Tag Archives: Minnesota vs. Mexico

What’s in a name?

So throughout my pregnancy my husband and I have gone through a number of name discussions. We had our girl’s name picked out almost immediately. The boy’s name was much harder. Of course, due to our difficulty in agreeing on a name, we were not surprised when the ultrasound tech told us we were having a boy. Well, actually she sealed it in an envelope and we “discussed” opening it (I persuaded, he determinedly refused) for three weeks until he finally gave in. We have since agreed on a name for our little boy… a first name that is…

Baby boy at 20 weeks

Our Minnesota and Mexico mixing lead us down another path of name discussion. When we got married, I kept my traditional Scandinavian last name with the -son. I am in real estate where name recognition is a large part of business so I decided to take the “easy route” and not change. However, there is no doubt in my mind that any children of ours would have my husband’s family name and rock the “z” (the Mexican equivalent of -son, Lopez, Hernandez, Vasquez, Dominguez, similar to Johnson, Anderson, Peterson). I never thought this would lead to any sort of discussion or argument until he told me one day that the baby would be have my last name. I was surprised and even more surprised when I realized he was completely serious and determined.

Up until three weeks ago I was adamant about the baby taking my husband’s name and would not even consider any other idea on grounds of being so untraditional. When we both want to focus on the positive of being bicultural and teach him to be proud of his Mexican heritage, not giving him his father’s name seems very contradictory to that message. However, the legislation in Arizona that the governor signed into law on April 23rd, made me see his side of the argument for the first time.

Known as SB1070, the law gives Arizona police the right to question anyone who “appears to be illegal” and require them to prove legal status on the spot. Legal residents are required to carry their green cards at all times or face 6 months in jail and/or a $2500 fine if they are caught without one. Of course, that is after the person has been detained until they have proved their status. Now, my husband was told by our attorney to always carry his green card so I don’t really see that as a big issue. What upsets me is that we could be on vacation in Arizona and he decides to run across the street from our hotel and pick up a pop and snack so just grabs a few bucks and leaves his wallet behind. Meanwhile a crabby cop is filling up his squad car and decides Mex looks suspicious and asks him to prove his status. Since he doesn’t have his green card he is now detained and fined and possibly jailed… All because of his cinnamon skin, black hair and accent.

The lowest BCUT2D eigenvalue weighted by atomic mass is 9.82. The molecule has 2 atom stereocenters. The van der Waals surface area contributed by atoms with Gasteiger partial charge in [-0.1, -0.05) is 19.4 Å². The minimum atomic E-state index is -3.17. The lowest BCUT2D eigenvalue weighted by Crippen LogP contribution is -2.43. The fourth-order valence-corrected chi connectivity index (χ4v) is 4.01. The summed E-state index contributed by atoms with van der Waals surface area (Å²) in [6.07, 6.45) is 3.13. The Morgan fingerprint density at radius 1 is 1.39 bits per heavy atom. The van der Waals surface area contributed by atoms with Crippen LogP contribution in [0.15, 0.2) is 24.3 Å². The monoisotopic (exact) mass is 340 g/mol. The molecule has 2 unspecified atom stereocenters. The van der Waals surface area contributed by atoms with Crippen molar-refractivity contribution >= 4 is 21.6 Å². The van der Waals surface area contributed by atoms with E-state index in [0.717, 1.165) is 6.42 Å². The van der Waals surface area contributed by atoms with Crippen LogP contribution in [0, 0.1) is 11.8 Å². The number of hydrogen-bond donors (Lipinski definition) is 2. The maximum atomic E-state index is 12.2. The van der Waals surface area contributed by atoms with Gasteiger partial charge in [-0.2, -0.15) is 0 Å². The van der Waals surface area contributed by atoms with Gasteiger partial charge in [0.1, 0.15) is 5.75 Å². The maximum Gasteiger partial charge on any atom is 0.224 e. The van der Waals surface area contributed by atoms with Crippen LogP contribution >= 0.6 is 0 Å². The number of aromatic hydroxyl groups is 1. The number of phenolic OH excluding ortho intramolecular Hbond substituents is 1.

I do agree that something needs to be done to solve the undocumented worker issue and the drug problems along the border. However, I do not believe the argument that there will be no racial profiling. When my parents, husband and I came back from El Paso we reached a border control checkpoint. The guard stopped us and asked us all for our status. My parents and I said we were citizens and Mex said he was a permanent resident. The border guard did not ask for any of our US passports but made Mex show his papers. Maybe this was because of his non-citizen status but I tend to believe it was due to the color of his skin versus ours. I hope that when he becomes a citizen we get in a similar situation so I can test my theory.

During week surrounding the controversial Arizona SB1070, there was also an uptick in news reports about hate crimes regarding Latinos. In March, there was a group of teenage Caucasians accused of beating and killing a man in New York on a night of “beaner hopping” as they called it. Also, there was a story with video of a Guatemalan man laying on a New York street bleeding. The video showed more than six people walking by and looking at him, one person even snapping pictures, with not a single one calling for help or checking to see if he was alive.

The idea of anyone looking at my husband and making assumptions about him based on the color of his skin or his accent gives me extreme pain. I know when he fills out his name on an application the person on the other end automatically knows his ethnicity and could possibly be making conclusions about his legal status. Laying in bed and watching the reports of hate crimes against Latinos and discussions of racial profiling, we are both saddened. Though the thought of my husband being judged and given a hard time because of his name or color, the idea of our child facing discrimination is unbearable to both of us. I finally see why he thinks it would be “better” for our child to be have my less controversial Scandinavian last name. Seeing his name on paper would conjure a different image with my name versus his. My husband has dealt with prejudice and bias based on his name for the last 15 years and he doesn’t want his son to be given a hard time or lose out on opportunities because if something we can control.